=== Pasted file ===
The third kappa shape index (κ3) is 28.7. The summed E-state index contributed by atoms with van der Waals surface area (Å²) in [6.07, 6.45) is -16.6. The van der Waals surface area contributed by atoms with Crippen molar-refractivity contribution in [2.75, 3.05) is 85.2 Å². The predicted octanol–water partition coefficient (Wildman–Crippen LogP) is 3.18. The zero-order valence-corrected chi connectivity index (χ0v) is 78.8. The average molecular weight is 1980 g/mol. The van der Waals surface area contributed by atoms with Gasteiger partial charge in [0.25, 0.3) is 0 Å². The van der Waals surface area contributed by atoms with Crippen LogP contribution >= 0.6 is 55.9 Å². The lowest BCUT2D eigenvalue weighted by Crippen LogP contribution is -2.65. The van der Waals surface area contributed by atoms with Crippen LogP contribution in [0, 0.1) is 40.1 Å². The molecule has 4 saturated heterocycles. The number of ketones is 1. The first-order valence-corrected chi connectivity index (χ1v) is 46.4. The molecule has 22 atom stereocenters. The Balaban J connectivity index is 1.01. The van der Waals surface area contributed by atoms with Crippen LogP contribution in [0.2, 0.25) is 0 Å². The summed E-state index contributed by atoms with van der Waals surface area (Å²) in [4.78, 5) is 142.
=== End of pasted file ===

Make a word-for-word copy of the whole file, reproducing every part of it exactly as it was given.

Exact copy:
The third kappa shape index (κ3) is 28.7. The summed E-state index contributed by atoms with van der Waals surface area (Å²) in [6.07, 6.45) is -16.6. The van der Waals surface area contributed by atoms with Crippen molar-refractivity contribution in [2.75, 3.05) is 85.2 Å². The predicted octanol–water partition coefficient (Wildman–Crippen LogP) is 3.18. The zero-order valence-corrected chi connectivity index (χ0v) is 78.8. The average molecular weight is 1980 g/mol. The van der Waals surface area contributed by atoms with Gasteiger partial charge in [0.25, 0.3) is 0 Å². The van der Waals surface area contributed by atoms with Crippen LogP contribution >= 0.6 is 55.9 Å². The lowest BCUT2D eigenvalue weighted by Crippen LogP contribution is -2.65. The van der Waals surface area contributed by atoms with Crippen LogP contribution in [0, 0.1) is 40.1 Å². The molecule has 4 saturated heterocycles. The number of ketones is 1. The first-order valence-corrected chi connectivity index (χ1v) is 46.4. The molecule has 22 atom stereocenters. The Balaban J connectivity index is 1.01. The van der Waals surface area contributed by atoms with Crippen LogP contribution in [0.2, 0.25) is 0 Å². The summed E-state index contributed by atoms with van der Waals surface area (Å²) in [4.78, 5) is 142.